Farming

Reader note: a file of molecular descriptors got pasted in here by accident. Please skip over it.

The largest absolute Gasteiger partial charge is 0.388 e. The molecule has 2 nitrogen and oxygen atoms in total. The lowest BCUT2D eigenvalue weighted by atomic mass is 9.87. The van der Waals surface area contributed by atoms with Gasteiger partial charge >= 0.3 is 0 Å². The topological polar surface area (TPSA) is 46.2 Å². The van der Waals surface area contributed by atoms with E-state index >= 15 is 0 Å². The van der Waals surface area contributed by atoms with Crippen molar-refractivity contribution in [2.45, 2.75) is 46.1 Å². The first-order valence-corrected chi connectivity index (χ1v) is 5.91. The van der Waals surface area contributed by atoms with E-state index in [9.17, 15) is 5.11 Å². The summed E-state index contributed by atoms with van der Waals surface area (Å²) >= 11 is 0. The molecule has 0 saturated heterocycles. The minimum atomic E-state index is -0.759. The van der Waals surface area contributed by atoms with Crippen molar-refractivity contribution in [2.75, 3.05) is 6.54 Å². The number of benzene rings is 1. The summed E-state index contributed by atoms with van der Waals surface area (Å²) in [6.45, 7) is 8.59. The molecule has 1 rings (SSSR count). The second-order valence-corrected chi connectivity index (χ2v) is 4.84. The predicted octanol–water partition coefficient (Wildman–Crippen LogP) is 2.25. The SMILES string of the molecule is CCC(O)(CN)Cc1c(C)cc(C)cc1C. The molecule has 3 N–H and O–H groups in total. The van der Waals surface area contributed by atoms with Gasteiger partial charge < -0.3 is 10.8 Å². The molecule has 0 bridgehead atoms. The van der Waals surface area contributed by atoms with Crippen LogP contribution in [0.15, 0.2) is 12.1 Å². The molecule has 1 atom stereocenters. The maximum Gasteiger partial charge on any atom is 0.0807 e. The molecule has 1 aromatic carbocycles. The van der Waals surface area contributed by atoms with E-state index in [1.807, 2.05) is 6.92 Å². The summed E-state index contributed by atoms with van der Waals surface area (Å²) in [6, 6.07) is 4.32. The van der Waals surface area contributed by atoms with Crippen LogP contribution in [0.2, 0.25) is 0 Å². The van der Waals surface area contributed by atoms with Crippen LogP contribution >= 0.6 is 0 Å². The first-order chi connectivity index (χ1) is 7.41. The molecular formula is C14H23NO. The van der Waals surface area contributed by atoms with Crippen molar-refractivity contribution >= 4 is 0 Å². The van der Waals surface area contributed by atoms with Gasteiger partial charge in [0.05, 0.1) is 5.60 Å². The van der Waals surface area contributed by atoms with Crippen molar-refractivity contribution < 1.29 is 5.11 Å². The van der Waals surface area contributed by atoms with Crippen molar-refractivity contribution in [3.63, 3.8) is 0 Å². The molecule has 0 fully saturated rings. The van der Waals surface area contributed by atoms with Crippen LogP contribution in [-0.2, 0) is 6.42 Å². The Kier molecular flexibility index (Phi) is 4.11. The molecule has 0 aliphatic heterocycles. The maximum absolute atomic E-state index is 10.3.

The largest share of shrimp farmers use semi-intensive methods to culture different shrimp species. Estimated, there were around 7,000 L. vannamei and 3,000 P. monodon farmers in 2015, using a total farming area of 127,962 ha. Of these 100,000 farmers, 750 were operating on a commercial scale. Many of the larger farms are integrated in companies that also have processing establishments. This can either be through direct ownership, lease constructions, or contract manufacturing arrangements. The small-scale farms are largely unorganised and depend on a long supply chain of agents that provide inputs to and purchase raw materials from them. However, an increasing number of small-scale farmers are organised in different types of clusters. The first group of clusters are the small-scale farmers that are approved by Coastal Aquaculture Authority (CAA) for the culture of Litopenaeus vannamei. The CAA standards require farms to cluster up to a minimal connected land area in order to be able to manage bio-security and water intake and outlet in a proper way. Out of the 903 farms registered by CAA, 546 are cluster farms accommodating 2,509 numbers of small-scale farmers. The second type of farm groups originates from the Marine Products Exports Development Authority (MPEDA) aqua societies initiative. Currently MPEDA has organised more than 18,000 farmers in more than 800 groups. These groups are trained by the National Centre for Sustainable Aquaculture (part of MPEDA) in good aquaculture practices. At present several of these farm groups are enrolled in the Global Aquaculture Alliance iBAP program, supported by National Fish and Seafood, a US based importer, to achieve BAP certification. Clustered farms usually have more direct linkages with processors through buy back arrangements, where processors provides access to inputs in exchange for a buy back guarantee of the farmer’s raw materials. If clusters are legalized they also have access to bank accounts and government subsidy schemes. Cluster farms in general are easier to certify under ASC or BAP standards than individual small-scale farmers.

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